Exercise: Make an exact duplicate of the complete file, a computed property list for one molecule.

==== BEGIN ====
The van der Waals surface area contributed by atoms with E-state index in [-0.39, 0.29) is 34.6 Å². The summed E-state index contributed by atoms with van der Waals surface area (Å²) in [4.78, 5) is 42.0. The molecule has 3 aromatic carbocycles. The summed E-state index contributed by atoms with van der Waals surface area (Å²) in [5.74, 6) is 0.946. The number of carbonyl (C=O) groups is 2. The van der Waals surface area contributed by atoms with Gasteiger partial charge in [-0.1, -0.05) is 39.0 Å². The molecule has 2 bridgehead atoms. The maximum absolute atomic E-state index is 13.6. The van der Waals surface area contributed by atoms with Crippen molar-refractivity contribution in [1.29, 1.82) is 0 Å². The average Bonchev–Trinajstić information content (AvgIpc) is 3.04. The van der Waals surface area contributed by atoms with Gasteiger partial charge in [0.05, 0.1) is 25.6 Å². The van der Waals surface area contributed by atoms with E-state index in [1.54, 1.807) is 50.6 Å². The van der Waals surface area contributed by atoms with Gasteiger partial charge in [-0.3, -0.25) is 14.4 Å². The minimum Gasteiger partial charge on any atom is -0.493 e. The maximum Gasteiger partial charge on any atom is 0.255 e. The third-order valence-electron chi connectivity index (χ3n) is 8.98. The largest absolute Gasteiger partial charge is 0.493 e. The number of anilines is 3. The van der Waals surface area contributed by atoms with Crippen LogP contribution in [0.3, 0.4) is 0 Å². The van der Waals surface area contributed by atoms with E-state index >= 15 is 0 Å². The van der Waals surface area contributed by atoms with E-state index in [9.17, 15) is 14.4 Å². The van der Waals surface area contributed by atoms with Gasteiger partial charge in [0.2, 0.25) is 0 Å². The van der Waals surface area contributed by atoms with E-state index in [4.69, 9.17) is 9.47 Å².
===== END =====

The van der Waals surface area contributed by atoms with E-state index in [-0.39, 0.29) is 34.6 Å². The summed E-state index contributed by atoms with van der Waals surface area (Å²) in [4.78, 5) is 42.0. The molecule has 3 aromatic carbocycles. The summed E-state index contributed by atoms with van der Waals surface area (Å²) in [5.74, 6) is 0.946. The number of carbonyl (C=O) groups is 2. The van der Waals surface area contributed by atoms with Gasteiger partial charge in [-0.1, -0.05) is 39.0 Å². The molecule has 2 bridgehead atoms. The maximum absolute atomic E-state index is 13.6. The van der Waals surface area contributed by atoms with Crippen molar-refractivity contribution in [1.29, 1.82) is 0 Å². The average Bonchev–Trinajstić information content (AvgIpc) is 3.04. The van der Waals surface area contributed by atoms with Gasteiger partial charge in [0.05, 0.1) is 25.6 Å². The van der Waals surface area contributed by atoms with E-state index in [1.54, 1.807) is 50.6 Å². The van der Waals surface area contributed by atoms with Gasteiger partial charge in [-0.3, -0.25) is 14.4 Å². The minimum Gasteiger partial charge on any atom is -0.493 e. The maximum Gasteiger partial charge on any atom is 0.255 e. The third-order valence-electron chi connectivity index (χ3n) is 8.98. The largest absolute Gasteiger partial charge is 0.493 e. The number of anilines is 3. The van der Waals surface area contributed by atoms with Crippen LogP contribution in [0.3, 0.4) is 0 Å². The van der Waals surface area contributed by atoms with E-state index >= 15 is 0 Å². The van der Waals surface area contributed by atoms with E-state index in [9.17, 15) is 14.4 Å². The van der Waals surface area contributed by atoms with Gasteiger partial charge in [0.2, 0.25) is 0 Å². The van der Waals surface area contributed by atoms with E-state index in [4.69, 9.17) is 9.47 Å².